Category Investments

The gap between defensive and cyclical companies widens

06 October 2020 Gielie de Swardt, Head of Retail Distribution at Sanlam Investments
Gielie de Swardt, Head of Retail Distribution at Sanlam Investments

Gielie de Swardt, Head of Retail Distribution at Sanlam Investments

Extraordinary times call for extraordinary measures. And that is certainly what we’ve been seeing this year in terms of the macroeconomic support provided by the world’s central banks.

Although the economic contraction expected in 2020 is still the worst in decades, various institutions have started revising their GDP growth forecasts during September to arrive at an (only slightly) less gloomy picture for this calendar year. The OECD now expects the world economy to contract by 4.5% in 2020, compared to its forecast in June of a contraction of 5%.

Low inflation supports accommodative policies

There are limits, though, to how much support central banks can provide; monetary policy can only remain accommodative while inflation remains under control. And, fortunately, that is still the case for most major economies across the globe. In fact, consumer prices in the euro area are falling for the first time in four years with inflation coming in at -0.2%. In the US, core CPI increased 0.6% in July 2020, although the annual advance remained low at 1.6%. The Fed also indicated that it will tolerate some overshoot of its inflation target by adopting more flexible average inflation targeting, meaning low interest rates may be with the world for longer.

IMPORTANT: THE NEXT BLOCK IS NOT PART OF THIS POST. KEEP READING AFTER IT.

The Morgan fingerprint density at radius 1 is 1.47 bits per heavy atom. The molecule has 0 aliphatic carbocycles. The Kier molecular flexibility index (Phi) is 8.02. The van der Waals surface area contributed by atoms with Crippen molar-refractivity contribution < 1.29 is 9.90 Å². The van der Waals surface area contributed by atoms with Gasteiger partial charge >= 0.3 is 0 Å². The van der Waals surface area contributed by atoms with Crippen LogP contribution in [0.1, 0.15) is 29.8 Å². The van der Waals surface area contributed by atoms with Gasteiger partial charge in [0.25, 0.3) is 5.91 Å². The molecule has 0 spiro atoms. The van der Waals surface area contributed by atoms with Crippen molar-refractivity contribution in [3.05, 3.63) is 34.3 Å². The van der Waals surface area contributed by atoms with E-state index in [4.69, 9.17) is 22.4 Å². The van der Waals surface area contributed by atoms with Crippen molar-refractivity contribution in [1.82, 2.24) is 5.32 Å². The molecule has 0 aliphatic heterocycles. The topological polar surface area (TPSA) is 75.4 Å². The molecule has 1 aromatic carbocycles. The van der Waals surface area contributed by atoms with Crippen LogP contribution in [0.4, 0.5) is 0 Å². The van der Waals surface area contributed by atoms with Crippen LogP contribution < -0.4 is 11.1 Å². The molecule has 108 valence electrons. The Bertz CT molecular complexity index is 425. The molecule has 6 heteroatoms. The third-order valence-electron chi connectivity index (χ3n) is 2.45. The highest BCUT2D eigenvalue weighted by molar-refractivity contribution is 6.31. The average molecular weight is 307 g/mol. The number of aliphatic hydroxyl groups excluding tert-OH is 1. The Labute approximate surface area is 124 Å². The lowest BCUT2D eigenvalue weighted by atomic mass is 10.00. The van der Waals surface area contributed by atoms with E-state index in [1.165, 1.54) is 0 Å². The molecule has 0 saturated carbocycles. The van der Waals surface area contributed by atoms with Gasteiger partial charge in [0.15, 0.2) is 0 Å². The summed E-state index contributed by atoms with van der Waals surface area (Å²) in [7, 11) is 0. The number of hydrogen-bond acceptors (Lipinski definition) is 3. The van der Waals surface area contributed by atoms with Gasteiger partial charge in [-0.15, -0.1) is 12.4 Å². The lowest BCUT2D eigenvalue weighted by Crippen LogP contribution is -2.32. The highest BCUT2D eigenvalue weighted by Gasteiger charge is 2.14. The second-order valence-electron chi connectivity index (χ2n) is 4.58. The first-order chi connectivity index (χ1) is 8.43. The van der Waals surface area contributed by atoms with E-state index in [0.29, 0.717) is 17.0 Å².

SA GDP shows worst decline this century

Locally, South Africa’s economic output, as measured by GDP, for the second quarter of 2020 shrank by 16.4% non-annualised. This is the deepest decline since the 1990s, taking the recession into a fourth quarter, the longest period of consecutive quarterly contractions since 1992. Amid suppressed demand, South Africa’s headline consumer price inflation is currently well within the 3-6% target zone at 3.1% year-on-year.

Is unemployment up or down?

The employment figures reported for the second quarter of 2020 caused some confusion, with certain media headlines lamenting the steep rise in unemployment and others announcing a sudden drop in joblessness. According to Statistics SA, the country's official unemployment rate has declined to 23.3% in the second quarter from 30.1% previously, with 4.3 million people unemployed. Under the expanded definition of unemployment, which includes those discouraged and those having other reasons for not searching (such as lockdown), the unemployment rate is an abysmal 42%.

A K-shaped recovery

The divergence in performance among SA businesses and sectors is becoming increasingly evident as more companies release 2020 financial results. Despite the restrictions of lockdown, during September a few South African companies reported surprisingly strong financial results. Impala Platinum’s annual earnings, for example, jumped by nearly 400% after higher metal prices and a weaker rand offset the impact of the pandemic. Shoprite Checkers was another company that showed resilience. Despite its liquor and furniture outlets being closed during the lockdown, its operating profit increased by 8.7% for the year to June 2020.